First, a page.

SNP conference: Council tax will be frozen in Scotland next year, says Humza Yousaf

The First Minister told the SNP conference the move would help people through the cost-of-living crisis

Council tax will be frozen in Scotland next year to help people cope with the cost-of-living crisis, Humza Yousaf has announced, in a U-turn that has sparked concerns about the financial impact on frontline services.

In his first big SNP conference speech as leader, the First Minister scrapped proposals to hike council tax by as much as 22.5 per cent for homes in higher bands, which could have raised an additional £176 million for local authorities.

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Council leaders said they were not made aware of the decision in advance and warned it could have “longer-term implications” at a time of acute financial pressure. The Scottish Greens, who are in government with the SNP, were only told of the planned freeze on Tuesday morning, just hours before it was announced.

Humza Yousaf leaves the stage after his speech rehearsal during the SNP conference in Aberdeen. Picture: Andy Buchanan / STR / AFPHumza Yousaf leaves the stage after his speech rehearsal during the SNP conference in Aberdeen. Picture: Andy Buchanan / STR / AFP
Humza Yousaf leaves the stage after his speech rehearsal during the SNP conference in Aberdeen. Picture: Andy Buchanan / STR / AFP

“We are concerned about the effect this freeze could have on already-strained frontline public services if it is not properly funded,” said Ross Greer, the party’s finance spokesman. "Our local councils and people who rely on services like social care, schools and early years centres must not lose out as a result of this announcement.”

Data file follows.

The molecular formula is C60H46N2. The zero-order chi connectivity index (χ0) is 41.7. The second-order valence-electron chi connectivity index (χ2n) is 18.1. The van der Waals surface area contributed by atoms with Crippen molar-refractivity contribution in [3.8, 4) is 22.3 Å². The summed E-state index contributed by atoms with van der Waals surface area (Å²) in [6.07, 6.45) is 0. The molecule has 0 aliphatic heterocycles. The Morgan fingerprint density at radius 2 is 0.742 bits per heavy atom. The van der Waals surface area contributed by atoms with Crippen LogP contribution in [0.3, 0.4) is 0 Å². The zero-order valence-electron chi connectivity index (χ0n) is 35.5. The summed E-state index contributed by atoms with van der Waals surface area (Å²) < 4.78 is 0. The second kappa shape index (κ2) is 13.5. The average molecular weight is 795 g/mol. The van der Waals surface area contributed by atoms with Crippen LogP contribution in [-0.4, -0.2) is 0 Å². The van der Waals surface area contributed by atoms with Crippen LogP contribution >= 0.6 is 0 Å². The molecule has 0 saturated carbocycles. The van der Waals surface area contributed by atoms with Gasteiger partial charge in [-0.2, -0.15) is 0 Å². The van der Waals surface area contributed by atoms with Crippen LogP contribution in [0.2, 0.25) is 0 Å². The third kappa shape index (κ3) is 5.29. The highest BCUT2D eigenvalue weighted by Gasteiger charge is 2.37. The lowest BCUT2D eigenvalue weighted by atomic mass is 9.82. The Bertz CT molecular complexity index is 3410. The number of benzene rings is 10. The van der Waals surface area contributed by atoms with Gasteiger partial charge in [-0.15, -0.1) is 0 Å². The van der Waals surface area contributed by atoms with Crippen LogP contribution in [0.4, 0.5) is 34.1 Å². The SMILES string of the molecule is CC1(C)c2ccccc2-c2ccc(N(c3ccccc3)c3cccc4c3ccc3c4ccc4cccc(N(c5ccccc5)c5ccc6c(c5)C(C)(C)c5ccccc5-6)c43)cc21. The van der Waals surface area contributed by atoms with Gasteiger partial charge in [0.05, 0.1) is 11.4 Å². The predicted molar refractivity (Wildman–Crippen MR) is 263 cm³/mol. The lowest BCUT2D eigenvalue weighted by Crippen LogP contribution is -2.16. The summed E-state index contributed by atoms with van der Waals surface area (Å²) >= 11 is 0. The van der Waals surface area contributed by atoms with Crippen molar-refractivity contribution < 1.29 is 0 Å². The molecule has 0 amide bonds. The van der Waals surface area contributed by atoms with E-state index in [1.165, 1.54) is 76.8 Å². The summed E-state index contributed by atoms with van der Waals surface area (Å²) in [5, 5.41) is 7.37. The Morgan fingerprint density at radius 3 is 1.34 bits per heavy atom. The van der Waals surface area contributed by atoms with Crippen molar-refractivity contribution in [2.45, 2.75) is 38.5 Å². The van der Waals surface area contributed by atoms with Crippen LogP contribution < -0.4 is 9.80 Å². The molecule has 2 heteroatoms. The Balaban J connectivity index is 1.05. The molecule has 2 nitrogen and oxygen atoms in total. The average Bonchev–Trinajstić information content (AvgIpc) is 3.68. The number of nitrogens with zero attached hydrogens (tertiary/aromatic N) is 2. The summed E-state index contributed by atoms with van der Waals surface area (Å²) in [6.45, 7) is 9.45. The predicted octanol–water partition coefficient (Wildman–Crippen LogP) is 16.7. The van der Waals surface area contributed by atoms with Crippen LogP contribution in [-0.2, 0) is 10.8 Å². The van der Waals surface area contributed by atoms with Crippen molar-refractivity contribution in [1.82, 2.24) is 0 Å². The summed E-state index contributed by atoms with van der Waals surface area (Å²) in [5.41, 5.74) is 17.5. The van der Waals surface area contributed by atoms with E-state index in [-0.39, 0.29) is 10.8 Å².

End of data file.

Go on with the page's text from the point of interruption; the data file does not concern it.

The SNP previously froze council tax for several years after it came to power in 2007. The revival of the policy will be seen as an attempt to win support ahead of an expected general election next year.

Addressing party members at the P&J Live Arena in Aberdeen on Tuesday, Mr Yousaf confirmed an extra £300m over three years to help cut NHS waiting lists, and announced that investment in Scotland’s arts and culture sector will be more than doubled over the next five years. The Scottish Government had come under fire in recent weeks after a £6.6m budget cut was re-imposed on Creative Scotland.

Elsewhere, Mr Yousaf said the Government would take steps to issue its first ever bond to finance key infrastructure in Scotland, while a new £500,000 fund will also be piloted to support women leaving abusive relationships.

He pledged £500m of Government money would be invested over the next five years to help develop a supply chain in Scotland that can support offshore, renewable energy projects.

On council tax, he told the conference: "We know that people are filled with dread when the bills are going up and up. We can’t stop all the bills rising – but where we can act, we should.

"I’ve considered carefully what steps we can take to help. Council tax bills in Scotland are already hundreds of pounds a year lower than they are in England. We’re committed to fundamentally reforming local taxation and we will re-energise our work to do that.

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"We have consulted on what level the council tax should be next year. And conference, we have reached our decision. I can announce to the people of Scotland that, next year, your council tax will be frozen. That’s the SNP delivering for people when they need it the most.”

Mr Yousaf later confirmed the freeze would be fully funded to ensure councils “can continue providing the services on which we all rely”. Asked how much this would cost, a spokesman for the First Minister told journalists: “That’s a matter for negotiation between us and local authorities. A 3 per cent increase in council tax is between £90m and £100m.”